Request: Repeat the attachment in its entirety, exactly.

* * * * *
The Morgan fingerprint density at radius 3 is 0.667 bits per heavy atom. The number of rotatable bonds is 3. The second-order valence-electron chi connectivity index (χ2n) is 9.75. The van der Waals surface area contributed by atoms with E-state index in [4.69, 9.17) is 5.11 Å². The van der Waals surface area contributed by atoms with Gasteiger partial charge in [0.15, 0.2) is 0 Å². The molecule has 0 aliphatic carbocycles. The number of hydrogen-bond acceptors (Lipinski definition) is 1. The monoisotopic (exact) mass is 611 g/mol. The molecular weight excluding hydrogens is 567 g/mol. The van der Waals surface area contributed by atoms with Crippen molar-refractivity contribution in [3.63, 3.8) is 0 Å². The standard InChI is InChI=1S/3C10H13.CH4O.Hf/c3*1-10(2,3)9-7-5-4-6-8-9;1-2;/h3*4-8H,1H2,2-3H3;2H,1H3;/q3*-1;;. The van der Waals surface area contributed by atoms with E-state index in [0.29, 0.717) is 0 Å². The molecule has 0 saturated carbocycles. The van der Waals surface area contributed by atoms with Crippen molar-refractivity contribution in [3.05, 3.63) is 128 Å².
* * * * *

The Morgan fingerprint density at radius 3 is 0.667 bits per heavy atom. The number of rotatable bonds is 3. The second-order valence-electron chi connectivity index (χ2n) is 9.75. The van der Waals surface area contributed by atoms with E-state index in [4.69, 9.17) is 5.11 Å². The van der Waals surface area contributed by atoms with Gasteiger partial charge in [0.15, 0.2) is 0 Å². The molecule has 0 aliphatic carbocycles. The number of hydrogen-bond acceptors (Lipinski definition) is 1. The monoisotopic (exact) mass is 611 g/mol. The molecular weight excluding hydrogens is 567 g/mol. The van der Waals surface area contributed by atoms with Crippen molar-refractivity contribution in [3.63, 3.8) is 0 Å². The standard InChI is InChI=1S/3C10H13.CH4O.Hf/c3*1-10(2,3)9-7-5-4-6-8-9;1-2;/h3*4-8H,1H2,2-3H3;2H,1H3;/q3*-1;;. The van der Waals surface area contributed by atoms with E-state index in [0.29, 0.717) is 0 Å². The molecule has 0 saturated carbocycles. The van der Waals surface area contributed by atoms with Crippen molar-refractivity contribution in [3.05, 3.63) is 128 Å².